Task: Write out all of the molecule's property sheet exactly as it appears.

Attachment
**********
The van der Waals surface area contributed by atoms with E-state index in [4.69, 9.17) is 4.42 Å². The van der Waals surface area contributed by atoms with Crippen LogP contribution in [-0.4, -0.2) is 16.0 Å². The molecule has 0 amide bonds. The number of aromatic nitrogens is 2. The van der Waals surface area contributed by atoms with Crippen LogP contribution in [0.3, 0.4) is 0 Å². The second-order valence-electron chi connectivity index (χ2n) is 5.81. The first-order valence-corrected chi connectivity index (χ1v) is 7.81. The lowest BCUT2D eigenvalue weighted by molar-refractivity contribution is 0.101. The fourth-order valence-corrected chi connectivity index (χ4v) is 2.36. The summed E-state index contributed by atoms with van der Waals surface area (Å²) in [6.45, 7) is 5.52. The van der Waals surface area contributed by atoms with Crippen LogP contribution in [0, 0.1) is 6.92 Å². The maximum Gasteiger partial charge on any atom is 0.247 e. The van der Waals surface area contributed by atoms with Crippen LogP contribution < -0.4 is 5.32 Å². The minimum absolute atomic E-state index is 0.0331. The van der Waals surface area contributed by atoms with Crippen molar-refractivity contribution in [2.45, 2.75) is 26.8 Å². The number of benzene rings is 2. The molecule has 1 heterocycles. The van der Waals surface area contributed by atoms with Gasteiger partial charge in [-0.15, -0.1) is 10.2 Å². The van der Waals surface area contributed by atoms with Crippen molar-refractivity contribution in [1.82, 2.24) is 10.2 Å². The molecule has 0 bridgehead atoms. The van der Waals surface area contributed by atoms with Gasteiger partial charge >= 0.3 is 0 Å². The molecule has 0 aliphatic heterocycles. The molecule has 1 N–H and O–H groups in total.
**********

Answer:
The van der Waals surface area contributed by atoms with E-state index in [4.69, 9.17) is 4.42 Å². The van der Waals surface area contributed by atoms with Crippen LogP contribution in [-0.4, -0.2) is 16.0 Å². The molecule has 0 amide bonds. The number of aromatic nitrogens is 2. The van der Waals surface area contributed by atoms with Crippen LogP contribution in [0.3, 0.4) is 0 Å². The second-order valence-electron chi connectivity index (χ2n) is 5.81. The first-order valence-corrected chi connectivity index (χ1v) is 7.81. The lowest BCUT2D eigenvalue weighted by molar-refractivity contribution is 0.101. The fourth-order valence-corrected chi connectivity index (χ4v) is 2.36. The summed E-state index contributed by atoms with van der Waals surface area (Å²) in [6.45, 7) is 5.52. The van der Waals surface area contributed by atoms with Crippen LogP contribution in [0, 0.1) is 6.92 Å². The maximum Gasteiger partial charge on any atom is 0.247 e. The van der Waals surface area contributed by atoms with Crippen LogP contribution < -0.4 is 5.32 Å². The minimum absolute atomic E-state index is 0.0331. The van der Waals surface area contributed by atoms with Crippen molar-refractivity contribution in [2.45, 2.75) is 26.8 Å². The number of benzene rings is 2. The molecule has 1 heterocycles. The van der Waals surface area contributed by atoms with Gasteiger partial charge in [-0.15, -0.1) is 10.2 Å². The van der Waals surface area contributed by atoms with Crippen molar-refractivity contribution in [1.82, 2.24) is 10.2 Å². The molecule has 0 bridgehead atoms. The van der Waals surface area contributed by atoms with Gasteiger partial charge >= 0.3 is 0 Å². The molecule has 0 aliphatic heterocycles. The molecule has 1 N–H and O–H groups in total.